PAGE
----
We address challenges that sensitivity analysis and uncertainty

quantification methods face when dealing with complex computational

models. In particular, climate models are computationally expensive and

typically depend on a large number of input parameters. We

consider the Community Land Model (CLM), which consists of a nested

computational grid hierarchy designed to represent the spatial

heterogeneity of the land surface. Each computational cell can be

composed of multiple land types, and each land type can incorporate

one or more sub-models describing the spatial and depth

variability. Even for simulations at a regional scale, the

computational cost of a single run is quite high and the

number of parameters that control the model behavior is very

large. Therefore, the parameter sensitivity analysis and uncertainty

propagation face significant difficulties for climate models. This

work employs several algorithmic avenues to address

some of the challenges encountered by classical uncertainty

quantification methodologies when dealing with expensive computational

models, specifically focusing on the CLM as a primary application.

First of all, since the available climate model predictions

are extremely sparse due to the high computational cost of model runs,

we adopt a Bayesian framework that effectively incorporates

this lack-of-knowledge as a source of uncertainty, and

produces robust predictions with quantified uncertainty

even if the model runs are extremely sparse. In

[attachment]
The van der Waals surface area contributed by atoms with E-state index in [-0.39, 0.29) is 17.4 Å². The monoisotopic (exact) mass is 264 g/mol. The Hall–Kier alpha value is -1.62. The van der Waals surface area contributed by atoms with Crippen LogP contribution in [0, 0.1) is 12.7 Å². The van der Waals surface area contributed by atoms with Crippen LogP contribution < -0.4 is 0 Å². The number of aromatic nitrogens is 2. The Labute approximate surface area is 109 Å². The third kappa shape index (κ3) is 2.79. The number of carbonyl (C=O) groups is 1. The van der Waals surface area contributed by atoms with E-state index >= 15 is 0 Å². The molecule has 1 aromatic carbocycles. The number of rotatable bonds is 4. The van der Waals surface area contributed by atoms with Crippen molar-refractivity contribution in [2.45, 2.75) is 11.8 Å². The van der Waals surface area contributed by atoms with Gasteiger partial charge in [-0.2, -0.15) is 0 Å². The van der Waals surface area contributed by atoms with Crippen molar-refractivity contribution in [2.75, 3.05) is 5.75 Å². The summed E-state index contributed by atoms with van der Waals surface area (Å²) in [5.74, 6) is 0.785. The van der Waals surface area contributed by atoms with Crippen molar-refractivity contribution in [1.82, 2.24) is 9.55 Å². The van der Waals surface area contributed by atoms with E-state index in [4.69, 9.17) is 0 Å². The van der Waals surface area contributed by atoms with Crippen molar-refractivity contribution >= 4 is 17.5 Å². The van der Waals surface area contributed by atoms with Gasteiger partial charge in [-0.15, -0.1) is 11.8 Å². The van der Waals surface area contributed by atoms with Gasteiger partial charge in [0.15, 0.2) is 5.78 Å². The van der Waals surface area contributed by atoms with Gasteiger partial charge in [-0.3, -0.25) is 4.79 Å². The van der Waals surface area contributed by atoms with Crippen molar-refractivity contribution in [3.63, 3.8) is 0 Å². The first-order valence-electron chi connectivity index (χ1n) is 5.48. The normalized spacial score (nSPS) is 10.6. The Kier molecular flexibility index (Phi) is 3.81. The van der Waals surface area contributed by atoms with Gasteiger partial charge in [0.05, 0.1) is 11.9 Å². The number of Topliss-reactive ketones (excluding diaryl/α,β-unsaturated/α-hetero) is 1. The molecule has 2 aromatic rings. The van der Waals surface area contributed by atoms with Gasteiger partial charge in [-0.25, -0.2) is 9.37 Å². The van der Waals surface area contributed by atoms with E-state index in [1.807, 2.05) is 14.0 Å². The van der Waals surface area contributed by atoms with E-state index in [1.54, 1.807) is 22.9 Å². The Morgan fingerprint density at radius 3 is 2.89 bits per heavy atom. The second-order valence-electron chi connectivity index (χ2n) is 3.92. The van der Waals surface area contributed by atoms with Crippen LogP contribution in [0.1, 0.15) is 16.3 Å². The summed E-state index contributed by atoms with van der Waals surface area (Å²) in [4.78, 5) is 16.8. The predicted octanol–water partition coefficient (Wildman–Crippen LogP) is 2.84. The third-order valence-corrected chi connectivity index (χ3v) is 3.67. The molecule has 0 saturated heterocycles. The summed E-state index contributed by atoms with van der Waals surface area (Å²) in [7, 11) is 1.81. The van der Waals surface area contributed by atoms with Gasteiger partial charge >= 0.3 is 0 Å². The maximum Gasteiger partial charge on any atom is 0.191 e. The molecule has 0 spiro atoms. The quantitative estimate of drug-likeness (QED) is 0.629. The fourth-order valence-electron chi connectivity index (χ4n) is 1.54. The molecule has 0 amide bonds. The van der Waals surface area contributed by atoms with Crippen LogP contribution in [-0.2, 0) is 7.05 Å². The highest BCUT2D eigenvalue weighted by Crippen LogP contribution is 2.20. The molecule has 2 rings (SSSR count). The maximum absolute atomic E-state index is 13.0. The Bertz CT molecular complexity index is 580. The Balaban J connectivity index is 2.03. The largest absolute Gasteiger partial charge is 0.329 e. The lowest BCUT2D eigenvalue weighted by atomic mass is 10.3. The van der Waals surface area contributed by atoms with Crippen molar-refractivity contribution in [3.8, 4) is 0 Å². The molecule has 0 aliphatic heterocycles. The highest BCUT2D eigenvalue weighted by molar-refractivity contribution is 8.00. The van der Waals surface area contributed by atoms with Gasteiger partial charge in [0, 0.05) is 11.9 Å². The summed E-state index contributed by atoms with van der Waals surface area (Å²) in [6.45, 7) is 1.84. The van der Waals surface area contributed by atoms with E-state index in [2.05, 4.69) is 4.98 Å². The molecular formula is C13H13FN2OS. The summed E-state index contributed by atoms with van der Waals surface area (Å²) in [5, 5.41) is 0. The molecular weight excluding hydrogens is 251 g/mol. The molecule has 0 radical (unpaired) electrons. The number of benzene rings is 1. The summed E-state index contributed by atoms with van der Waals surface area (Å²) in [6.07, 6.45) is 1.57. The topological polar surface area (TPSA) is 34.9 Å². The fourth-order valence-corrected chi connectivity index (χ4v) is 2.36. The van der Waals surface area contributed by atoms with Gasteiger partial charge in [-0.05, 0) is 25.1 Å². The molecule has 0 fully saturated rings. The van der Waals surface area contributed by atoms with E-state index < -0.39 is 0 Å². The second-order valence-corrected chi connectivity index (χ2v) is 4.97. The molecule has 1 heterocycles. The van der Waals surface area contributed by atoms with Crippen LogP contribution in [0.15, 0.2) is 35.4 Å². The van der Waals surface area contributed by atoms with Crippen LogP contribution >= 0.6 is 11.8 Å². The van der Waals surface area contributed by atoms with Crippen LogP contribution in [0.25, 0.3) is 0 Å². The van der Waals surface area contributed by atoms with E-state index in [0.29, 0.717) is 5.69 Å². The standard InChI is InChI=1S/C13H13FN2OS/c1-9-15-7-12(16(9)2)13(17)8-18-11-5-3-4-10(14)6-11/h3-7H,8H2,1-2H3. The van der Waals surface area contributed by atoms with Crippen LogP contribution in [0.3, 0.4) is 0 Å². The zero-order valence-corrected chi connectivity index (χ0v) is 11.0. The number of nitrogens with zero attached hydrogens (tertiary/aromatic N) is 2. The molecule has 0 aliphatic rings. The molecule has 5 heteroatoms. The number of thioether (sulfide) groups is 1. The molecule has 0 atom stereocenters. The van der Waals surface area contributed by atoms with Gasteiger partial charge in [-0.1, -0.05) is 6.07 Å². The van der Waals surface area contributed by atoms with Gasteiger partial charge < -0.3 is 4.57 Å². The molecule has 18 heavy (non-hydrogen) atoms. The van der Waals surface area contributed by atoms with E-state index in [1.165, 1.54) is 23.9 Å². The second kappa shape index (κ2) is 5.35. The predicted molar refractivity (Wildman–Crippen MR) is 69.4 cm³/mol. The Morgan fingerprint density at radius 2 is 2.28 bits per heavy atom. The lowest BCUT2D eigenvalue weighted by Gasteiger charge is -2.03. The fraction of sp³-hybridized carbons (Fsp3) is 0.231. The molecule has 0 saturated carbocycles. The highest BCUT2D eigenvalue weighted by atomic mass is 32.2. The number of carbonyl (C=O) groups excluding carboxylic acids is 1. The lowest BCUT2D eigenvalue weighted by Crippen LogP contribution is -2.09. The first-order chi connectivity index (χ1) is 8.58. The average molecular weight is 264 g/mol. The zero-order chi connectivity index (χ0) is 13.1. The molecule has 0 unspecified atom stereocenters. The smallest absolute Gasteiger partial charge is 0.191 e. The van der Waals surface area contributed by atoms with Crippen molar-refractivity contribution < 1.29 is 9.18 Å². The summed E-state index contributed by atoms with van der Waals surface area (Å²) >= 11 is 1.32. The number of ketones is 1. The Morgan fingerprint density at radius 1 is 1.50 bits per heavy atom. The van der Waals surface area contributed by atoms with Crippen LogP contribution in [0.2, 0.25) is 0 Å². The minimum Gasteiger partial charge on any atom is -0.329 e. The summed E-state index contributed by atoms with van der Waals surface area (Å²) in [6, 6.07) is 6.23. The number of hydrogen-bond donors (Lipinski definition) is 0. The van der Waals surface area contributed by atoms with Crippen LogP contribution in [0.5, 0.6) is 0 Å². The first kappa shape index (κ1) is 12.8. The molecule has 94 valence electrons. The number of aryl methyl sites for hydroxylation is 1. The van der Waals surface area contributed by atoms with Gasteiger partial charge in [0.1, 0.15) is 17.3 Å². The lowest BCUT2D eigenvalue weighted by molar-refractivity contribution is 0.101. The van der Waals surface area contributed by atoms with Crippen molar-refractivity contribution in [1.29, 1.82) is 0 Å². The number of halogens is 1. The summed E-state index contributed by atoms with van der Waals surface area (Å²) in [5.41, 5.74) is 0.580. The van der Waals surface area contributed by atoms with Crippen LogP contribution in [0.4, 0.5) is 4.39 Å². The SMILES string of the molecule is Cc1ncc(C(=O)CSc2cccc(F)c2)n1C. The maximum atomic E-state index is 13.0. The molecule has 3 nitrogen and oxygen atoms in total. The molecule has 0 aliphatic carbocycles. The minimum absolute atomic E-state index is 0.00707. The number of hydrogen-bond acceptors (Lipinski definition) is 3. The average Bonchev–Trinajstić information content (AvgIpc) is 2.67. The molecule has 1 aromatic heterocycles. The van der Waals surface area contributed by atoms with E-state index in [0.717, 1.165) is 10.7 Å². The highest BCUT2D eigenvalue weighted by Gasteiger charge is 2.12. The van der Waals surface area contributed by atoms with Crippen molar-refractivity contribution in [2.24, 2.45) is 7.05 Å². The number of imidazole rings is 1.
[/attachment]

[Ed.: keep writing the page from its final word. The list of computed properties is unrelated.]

particular, we infer Polynomial Chaos spectral expansions that

effectively encode the uncertain input-output relationship and allow efficient

propagation of all sources of input uncertainties to outputs of

interest.

Secondly, the predictability analysis of climate models strongly suffers

from the curse of dimensionality, i.e. the large number of

input parameters. While single-parameter perturbation studies can

be efficiently performed in a parallel fashion, the multivariate

uncertainty analysis requires a large number of training runs, as well as

an output parameterization with respect to a fast-growing spectral basis set.

To alleviate this issue, we adopt the Bayesian view of compressive

sensing, well-known in the image recognition community. The

technique efficiently finds a sparse representation of the model

output with respect to a large number of input variables, effectively

obtaining a reduced order surrogate model for the input-output

relationship. The methodology is preceded by a sampling strategy that takes into account input parameter constraints by an initial mapping of the

constrained domain to a hypercube via the Rosenblatt transformation,

which preserves probabilities. Furthermore, a sparse quadrature sampling,

specifically tailored for the reduced basis, is employed in

the unconstrained domain to obtain accurate representations.

Date

Dec 2, 2011

Event

AGU Fall Meeting 2011

Location

San Francisco, CA